What Happens in Kyushu Stays in Kyushu (Because I Can’t Photograph it Anyways): Part 3

When we decided to visit Kyushu, we thought we would start our journey in Fukuoka and travel neatly along the coastline until we reached Oita. Instead, we traversed Kyushu in a zig-zag pattern due to the unpredictable weather. However, we truly loved the last few days of our journey, so calling them “misadventures” would be a bit unfair… 

Day 6: Miyazaki—Cape Toi—Sakurajima

We arrived in Miyazaki City at midnight, so we couldn’t explore immediately. However, a lazy but welcoming sun was ready to greet us when we woke up the next morning. The first thing I noticed in the new light was the abundance of palm trees in Miyazaki. You can see palms everywhere in Miyazaki. They aren’t as healthy as the ones in Hollywood movies but they do match the place’s sunny atmosphere. 

We drove along the east coast all morning until we reached Cape Toi.

Cape Toi, Miyazaki

“No, it’s dying! I can’t watch,” I said to my husband. The little foal was lying down on the grass next to its mom, and it seemed as though its life was leaving its tiny body. I burst into tears and left the scene running. As a non-horse owner and non-farmer, I know little about horses and foals. 

Luckily, after a quick search on my phone, I learned that foals need more sleep than fully grown horses and often lie around like that. My husband laughed at my uncalled tears after we saw some photos of foal lying in similar positions at a nearby center. What can I say? Shame on him if the sight of a supposedly dying foal doesn’t make him cry! 

If you love capes and wild horses, you’re in luck in Miyazaki. This intriguing cape shelters more than a hundred wild horses. They’re friendly, and the foals are terrifyingly cute! And no, the ones sleeping next to their moms aren’t dying! Reread the text and save your tears.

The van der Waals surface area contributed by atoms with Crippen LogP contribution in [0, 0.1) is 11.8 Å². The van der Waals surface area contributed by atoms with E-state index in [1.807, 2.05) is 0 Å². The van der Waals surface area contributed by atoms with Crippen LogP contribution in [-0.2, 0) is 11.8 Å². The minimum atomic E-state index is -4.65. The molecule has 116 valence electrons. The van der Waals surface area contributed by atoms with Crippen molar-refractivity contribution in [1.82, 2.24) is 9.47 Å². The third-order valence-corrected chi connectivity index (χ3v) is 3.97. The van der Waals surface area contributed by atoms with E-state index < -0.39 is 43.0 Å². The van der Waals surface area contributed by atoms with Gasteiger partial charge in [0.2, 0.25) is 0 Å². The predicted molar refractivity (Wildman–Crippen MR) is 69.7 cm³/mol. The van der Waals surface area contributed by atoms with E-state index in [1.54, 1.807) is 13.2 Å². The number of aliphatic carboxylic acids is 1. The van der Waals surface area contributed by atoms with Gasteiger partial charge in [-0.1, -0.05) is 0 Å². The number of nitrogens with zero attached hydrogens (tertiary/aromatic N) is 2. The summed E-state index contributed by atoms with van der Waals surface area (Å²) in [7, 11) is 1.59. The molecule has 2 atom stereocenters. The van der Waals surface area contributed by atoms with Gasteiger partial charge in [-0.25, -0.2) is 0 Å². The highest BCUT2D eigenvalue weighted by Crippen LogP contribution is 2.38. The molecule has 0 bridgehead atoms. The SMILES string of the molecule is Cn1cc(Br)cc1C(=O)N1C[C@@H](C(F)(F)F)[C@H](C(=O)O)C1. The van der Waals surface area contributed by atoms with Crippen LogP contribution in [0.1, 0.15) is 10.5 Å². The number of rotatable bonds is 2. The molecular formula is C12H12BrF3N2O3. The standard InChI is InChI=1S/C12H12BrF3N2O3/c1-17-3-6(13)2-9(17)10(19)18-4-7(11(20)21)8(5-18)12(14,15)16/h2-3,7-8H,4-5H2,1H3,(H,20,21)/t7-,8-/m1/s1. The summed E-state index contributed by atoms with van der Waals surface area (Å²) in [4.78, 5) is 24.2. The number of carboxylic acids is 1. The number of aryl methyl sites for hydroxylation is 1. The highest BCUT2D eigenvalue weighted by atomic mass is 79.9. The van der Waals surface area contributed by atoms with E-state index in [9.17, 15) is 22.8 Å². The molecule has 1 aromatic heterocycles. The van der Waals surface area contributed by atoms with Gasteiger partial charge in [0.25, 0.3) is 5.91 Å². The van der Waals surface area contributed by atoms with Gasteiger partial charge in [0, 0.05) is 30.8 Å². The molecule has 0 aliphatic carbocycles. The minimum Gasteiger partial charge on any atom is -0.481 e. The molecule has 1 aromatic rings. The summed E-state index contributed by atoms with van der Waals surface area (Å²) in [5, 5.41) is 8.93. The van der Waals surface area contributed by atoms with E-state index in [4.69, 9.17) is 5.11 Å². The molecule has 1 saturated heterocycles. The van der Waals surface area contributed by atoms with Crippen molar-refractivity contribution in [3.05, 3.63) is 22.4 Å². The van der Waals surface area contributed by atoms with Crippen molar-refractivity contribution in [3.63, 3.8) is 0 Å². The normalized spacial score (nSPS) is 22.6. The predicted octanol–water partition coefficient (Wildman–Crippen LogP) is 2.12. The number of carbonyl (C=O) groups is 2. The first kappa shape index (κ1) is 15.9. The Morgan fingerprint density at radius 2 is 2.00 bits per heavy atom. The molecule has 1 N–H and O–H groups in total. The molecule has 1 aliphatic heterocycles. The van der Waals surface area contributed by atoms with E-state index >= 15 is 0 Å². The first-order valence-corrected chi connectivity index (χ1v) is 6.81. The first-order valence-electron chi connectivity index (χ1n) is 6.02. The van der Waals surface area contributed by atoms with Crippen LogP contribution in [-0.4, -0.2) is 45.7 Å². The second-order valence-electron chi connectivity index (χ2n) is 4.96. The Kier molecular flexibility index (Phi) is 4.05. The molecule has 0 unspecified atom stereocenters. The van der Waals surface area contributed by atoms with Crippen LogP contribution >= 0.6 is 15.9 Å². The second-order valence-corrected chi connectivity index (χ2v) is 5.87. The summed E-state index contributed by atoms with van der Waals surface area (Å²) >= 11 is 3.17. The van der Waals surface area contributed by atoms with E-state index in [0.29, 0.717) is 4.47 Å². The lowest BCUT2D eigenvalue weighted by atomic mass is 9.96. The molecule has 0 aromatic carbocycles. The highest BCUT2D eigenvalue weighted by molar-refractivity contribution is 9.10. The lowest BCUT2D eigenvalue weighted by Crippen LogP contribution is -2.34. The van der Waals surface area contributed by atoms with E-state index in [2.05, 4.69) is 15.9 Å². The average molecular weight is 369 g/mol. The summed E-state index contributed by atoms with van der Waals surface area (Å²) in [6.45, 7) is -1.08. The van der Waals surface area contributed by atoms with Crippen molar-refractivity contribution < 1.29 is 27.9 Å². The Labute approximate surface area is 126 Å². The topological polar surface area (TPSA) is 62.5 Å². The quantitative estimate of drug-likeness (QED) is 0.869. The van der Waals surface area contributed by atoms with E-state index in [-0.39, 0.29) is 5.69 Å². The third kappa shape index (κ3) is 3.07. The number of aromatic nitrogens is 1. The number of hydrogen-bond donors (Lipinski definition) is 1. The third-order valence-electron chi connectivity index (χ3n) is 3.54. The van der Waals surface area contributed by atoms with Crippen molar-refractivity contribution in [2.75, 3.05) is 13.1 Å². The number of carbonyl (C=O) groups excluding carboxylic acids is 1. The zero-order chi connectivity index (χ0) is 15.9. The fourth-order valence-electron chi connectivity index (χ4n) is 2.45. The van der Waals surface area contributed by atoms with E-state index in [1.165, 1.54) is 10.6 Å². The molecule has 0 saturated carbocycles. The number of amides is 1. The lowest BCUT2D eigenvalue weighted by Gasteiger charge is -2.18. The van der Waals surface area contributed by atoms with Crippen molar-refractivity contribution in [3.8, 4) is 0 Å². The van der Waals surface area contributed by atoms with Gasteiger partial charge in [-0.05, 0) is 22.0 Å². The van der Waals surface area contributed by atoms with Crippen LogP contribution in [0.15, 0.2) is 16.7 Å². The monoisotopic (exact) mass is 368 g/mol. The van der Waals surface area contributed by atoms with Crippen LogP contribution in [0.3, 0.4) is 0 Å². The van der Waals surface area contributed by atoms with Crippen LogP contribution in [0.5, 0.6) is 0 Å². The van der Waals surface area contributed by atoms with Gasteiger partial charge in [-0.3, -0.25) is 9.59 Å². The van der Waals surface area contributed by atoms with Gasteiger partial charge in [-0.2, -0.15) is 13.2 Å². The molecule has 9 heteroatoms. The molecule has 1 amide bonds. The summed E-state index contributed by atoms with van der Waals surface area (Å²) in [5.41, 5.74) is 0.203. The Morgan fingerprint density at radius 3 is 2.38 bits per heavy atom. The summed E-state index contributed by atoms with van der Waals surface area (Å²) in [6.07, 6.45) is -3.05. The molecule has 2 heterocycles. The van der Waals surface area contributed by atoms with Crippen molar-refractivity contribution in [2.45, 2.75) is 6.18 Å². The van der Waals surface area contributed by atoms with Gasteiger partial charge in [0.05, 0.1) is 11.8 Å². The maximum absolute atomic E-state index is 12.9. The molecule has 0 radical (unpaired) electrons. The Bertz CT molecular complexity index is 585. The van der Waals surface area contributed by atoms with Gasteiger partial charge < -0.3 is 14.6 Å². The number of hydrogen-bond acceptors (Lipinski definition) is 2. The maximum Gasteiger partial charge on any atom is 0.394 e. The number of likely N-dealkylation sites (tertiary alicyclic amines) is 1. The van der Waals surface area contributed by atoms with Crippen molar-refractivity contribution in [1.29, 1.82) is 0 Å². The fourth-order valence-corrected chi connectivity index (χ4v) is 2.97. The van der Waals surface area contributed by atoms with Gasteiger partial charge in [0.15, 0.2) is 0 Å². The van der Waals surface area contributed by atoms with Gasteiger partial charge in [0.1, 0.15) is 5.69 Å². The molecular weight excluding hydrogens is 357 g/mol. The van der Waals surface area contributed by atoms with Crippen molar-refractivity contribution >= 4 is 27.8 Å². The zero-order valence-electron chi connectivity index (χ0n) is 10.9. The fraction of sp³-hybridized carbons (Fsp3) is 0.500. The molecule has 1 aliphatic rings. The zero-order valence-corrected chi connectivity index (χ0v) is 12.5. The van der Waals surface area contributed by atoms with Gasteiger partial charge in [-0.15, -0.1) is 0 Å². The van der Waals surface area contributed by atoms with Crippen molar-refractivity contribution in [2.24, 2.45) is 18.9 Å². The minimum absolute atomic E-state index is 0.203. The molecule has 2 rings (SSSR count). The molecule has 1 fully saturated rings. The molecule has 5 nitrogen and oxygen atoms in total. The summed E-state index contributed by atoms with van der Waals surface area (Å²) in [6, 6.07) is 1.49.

I left Cape Toi reluctantly, but we had more adventures ahead. Our next goal was to go to Sakurajima, where there is an active volcano with the same name as the island. 

Sakurajima is next to Kagoshima City, but Takashi didn’t want to spend the night there. He wanted to drive north to Oita, our last destination in Kyushu. He quickly changed his mind after seeing Sakurajima! I booked a hotel immediately to secure our stay there—and to prevent him from changing his mind. 

Sakurajima, Kagoshima

Sakurajima residents seem to have mastered how to combine a relaxed, island life with an active volcano. When my husband talked to one of the café owners on Sakurajima, she told us that the residents weren’t really bothered by volcanic eruptions because they were a part of their daily lives. What intrigued me most was her comment on news reporters: “Reporters come here whenever the volcano erupts and talk about it on the news,” she said. “But we’re only bothered by the fact that we have to do the laundry again!”

I still can’t believe this photo was taken two days before the volcano’s last eruption in July.

Driving around this small but lovely island was a pleasure. (You can also rent a bike or hike the island, by the way.) Finally, after we were done exploring, we returned to our hotel, weary but grateful. I was especially grateful to have a like-minded husband, a healthy body that enables me to travel, and an adventurous spirit that doesn’t let me down even in the most challenging times. 

Day 7: Kagoshima—Chiran—Beppu